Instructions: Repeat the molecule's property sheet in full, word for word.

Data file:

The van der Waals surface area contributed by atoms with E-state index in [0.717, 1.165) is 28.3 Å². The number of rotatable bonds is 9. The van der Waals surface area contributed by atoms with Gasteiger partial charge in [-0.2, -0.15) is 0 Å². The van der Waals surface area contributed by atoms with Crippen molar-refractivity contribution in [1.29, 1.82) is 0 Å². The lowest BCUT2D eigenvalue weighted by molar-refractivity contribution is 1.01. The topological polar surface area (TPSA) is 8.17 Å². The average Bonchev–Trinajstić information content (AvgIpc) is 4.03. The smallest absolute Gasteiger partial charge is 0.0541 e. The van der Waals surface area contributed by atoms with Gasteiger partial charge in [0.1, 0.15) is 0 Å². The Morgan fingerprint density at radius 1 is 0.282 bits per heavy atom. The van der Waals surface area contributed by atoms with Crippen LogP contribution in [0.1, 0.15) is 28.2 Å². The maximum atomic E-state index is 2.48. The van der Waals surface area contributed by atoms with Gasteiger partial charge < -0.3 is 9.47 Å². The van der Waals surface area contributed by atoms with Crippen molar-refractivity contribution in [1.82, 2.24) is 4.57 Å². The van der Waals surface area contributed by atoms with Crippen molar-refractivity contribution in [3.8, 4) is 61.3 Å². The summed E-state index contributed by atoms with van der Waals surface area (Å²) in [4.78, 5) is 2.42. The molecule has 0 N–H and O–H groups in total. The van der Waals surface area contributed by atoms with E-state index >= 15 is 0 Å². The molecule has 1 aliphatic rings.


The van der Waals surface area contributed by atoms with E-state index in [0.717, 1.165) is 28.3 Å². The number of rotatable bonds is 9. The van der Waals surface area contributed by atoms with Gasteiger partial charge in [-0.2, -0.15) is 0 Å². The van der Waals surface area contributed by atoms with Crippen molar-refractivity contribution in [1.29, 1.82) is 0 Å². The lowest BCUT2D eigenvalue weighted by molar-refractivity contribution is 1.01. The topological polar surface area (TPSA) is 8.17 Å². The average Bonchev–Trinajstić information content (AvgIpc) is 4.03. The smallest absolute Gasteiger partial charge is 0.0541 e. The van der Waals surface area contributed by atoms with Gasteiger partial charge in [0.1, 0.15) is 0 Å². The Morgan fingerprint density at radius 1 is 0.282 bits per heavy atom. The van der Waals surface area contributed by atoms with Crippen LogP contribution in [0.1, 0.15) is 28.2 Å². The maximum atomic E-state index is 2.48. The van der Waals surface area contributed by atoms with Gasteiger partial charge < -0.3 is 9.47 Å². The van der Waals surface area contributed by atoms with Crippen molar-refractivity contribution in [1.82, 2.24) is 4.57 Å². The van der Waals surface area contributed by atoms with Crippen molar-refractivity contribution in [3.8, 4) is 61.3 Å². The summed E-state index contributed by atoms with van der Waals surface area (Å²) in [4.78, 5) is 2.42. The molecule has 0 N–H and O–H groups in total. The van der Waals surface area contributed by atoms with E-state index >= 15 is 0 Å². The molecule has 1 aliphatic rings.